This post follows on from an earlier one that highlighted the gap around law libraries that unrepresented parties may not cross. I’ve been thinking a lot about whether law libraries should be focusing on reducing their footprint – especially space and staff – to shift the interaction points closer to the point of need. It’s not a value judgment nor a recommendation to reduce a library’s activities. It’s one of logistics. Is the need to access a law library a barrier to getting law library resources?
There may be opportunities to change your services or your staff or your space. But that’s not really the fundamental idea I want to visit. This isn’t a cost-saving or service rationalization post.
Rather, I think there is a service gap around law libraries. Our common goal is to get people who could benefit from our resources – who may first visit a law firm, or community organization, or public library – to come into contact with our resources. We rely on partnerships and marketing to try to bridge that gap, to draw people in.
The reality is that not all of those people are going to make that journey. And the people that they rely on may also not leverage the law library’s resources. A public librarian may not have the time to call the law library, and a community organization may not know the law library has the relevant resources. In a law firm, lawyers may – rightly or wrongly – make the assumption that they already know or have access to the necessary information.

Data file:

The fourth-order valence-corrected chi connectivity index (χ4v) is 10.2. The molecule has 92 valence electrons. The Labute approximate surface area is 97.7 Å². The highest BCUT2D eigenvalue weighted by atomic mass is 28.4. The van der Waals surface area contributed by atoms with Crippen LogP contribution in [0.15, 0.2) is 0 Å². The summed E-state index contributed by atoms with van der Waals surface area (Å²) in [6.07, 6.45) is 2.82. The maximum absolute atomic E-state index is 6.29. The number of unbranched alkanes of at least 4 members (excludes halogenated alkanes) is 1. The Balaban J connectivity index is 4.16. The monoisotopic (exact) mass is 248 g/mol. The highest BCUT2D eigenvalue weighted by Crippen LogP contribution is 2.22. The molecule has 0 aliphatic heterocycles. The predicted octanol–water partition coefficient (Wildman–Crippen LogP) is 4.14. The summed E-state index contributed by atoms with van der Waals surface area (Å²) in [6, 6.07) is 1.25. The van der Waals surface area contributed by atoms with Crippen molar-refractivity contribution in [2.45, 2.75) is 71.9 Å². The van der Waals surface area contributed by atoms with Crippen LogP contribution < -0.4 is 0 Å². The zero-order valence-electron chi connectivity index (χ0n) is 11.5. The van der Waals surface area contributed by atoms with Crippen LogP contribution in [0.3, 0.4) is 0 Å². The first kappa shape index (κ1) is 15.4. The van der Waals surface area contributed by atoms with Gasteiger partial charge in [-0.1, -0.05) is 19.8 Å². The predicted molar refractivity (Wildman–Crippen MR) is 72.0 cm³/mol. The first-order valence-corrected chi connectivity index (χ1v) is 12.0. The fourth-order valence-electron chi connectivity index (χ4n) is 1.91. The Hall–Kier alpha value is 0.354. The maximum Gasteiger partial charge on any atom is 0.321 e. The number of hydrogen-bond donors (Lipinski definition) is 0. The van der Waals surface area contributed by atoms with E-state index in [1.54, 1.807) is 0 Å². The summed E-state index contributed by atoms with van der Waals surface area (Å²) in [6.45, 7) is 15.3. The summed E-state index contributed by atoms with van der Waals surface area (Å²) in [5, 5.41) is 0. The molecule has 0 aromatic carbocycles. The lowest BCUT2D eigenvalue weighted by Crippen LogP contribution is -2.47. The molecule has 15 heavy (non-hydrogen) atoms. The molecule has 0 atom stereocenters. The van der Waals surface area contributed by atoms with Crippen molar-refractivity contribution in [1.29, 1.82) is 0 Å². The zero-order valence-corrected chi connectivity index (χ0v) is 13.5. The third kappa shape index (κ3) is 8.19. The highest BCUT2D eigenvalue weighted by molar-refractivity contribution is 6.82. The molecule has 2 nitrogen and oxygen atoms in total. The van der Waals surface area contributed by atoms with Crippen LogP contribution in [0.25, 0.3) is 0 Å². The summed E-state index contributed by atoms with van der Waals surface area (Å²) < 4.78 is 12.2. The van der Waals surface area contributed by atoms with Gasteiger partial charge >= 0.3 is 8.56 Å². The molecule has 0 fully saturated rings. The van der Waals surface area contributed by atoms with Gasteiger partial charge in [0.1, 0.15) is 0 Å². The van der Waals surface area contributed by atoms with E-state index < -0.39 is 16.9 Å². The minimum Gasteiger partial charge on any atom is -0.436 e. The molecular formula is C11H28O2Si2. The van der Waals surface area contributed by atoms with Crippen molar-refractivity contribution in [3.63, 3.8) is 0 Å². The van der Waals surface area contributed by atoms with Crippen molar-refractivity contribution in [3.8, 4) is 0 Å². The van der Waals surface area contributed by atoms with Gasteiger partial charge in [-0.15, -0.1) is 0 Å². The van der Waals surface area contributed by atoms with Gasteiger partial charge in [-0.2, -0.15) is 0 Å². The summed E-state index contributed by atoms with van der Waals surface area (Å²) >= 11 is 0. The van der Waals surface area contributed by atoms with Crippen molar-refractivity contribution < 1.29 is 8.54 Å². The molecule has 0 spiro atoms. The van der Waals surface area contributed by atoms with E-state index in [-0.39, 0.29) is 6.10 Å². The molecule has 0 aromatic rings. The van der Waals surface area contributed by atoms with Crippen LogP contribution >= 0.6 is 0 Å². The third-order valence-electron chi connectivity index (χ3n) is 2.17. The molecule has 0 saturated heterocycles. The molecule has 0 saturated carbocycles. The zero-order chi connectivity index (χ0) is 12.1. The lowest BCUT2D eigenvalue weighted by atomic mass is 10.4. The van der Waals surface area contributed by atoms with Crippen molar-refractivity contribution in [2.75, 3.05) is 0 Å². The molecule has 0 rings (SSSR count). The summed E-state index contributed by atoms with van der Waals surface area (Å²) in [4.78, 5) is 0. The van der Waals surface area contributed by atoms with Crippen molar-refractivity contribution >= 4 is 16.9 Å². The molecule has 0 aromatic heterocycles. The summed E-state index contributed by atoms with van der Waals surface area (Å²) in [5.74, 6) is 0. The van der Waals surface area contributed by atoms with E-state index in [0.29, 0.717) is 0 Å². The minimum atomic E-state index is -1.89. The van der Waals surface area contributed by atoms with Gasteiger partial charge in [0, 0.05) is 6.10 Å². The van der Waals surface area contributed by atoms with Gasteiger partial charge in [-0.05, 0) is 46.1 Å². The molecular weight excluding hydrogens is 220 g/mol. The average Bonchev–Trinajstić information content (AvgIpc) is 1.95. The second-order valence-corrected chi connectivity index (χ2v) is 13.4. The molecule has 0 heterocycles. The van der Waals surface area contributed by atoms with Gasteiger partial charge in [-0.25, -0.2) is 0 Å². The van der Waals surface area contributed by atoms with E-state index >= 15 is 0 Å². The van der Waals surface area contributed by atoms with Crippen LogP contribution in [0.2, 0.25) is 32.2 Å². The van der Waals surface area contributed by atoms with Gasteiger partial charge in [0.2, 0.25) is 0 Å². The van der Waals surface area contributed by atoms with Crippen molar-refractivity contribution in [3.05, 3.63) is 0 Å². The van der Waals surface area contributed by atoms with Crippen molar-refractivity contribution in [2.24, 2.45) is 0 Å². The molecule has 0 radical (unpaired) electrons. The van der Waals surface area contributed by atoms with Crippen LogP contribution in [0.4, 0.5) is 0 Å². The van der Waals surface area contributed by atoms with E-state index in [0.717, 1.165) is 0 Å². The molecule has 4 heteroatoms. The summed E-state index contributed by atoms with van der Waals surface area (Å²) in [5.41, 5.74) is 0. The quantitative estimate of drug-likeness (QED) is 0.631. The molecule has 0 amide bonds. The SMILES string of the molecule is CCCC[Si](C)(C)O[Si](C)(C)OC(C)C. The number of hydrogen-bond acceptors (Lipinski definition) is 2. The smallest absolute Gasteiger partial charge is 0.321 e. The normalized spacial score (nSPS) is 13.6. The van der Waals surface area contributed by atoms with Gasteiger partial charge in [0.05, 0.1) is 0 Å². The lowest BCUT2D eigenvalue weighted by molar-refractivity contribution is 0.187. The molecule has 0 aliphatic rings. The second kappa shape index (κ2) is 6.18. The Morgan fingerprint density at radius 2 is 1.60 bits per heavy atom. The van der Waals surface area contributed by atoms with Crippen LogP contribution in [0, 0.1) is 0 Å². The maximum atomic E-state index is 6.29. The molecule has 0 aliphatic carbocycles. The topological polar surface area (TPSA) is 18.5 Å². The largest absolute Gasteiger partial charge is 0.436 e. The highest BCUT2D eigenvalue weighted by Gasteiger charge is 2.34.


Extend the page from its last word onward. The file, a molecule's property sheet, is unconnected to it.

I’ve touched on this with mobile law libraries and with kiosks before. But those are both physical manifestations of the law library. It’s a “more of the same” approach. It’s not a bad approach, but it’s not a rethinking of what we are doing.
What would happen if we broke the law library’s operations – still managed by the law library – and pushed them out so that the delivery nexus, the contact point, was closer to where people are?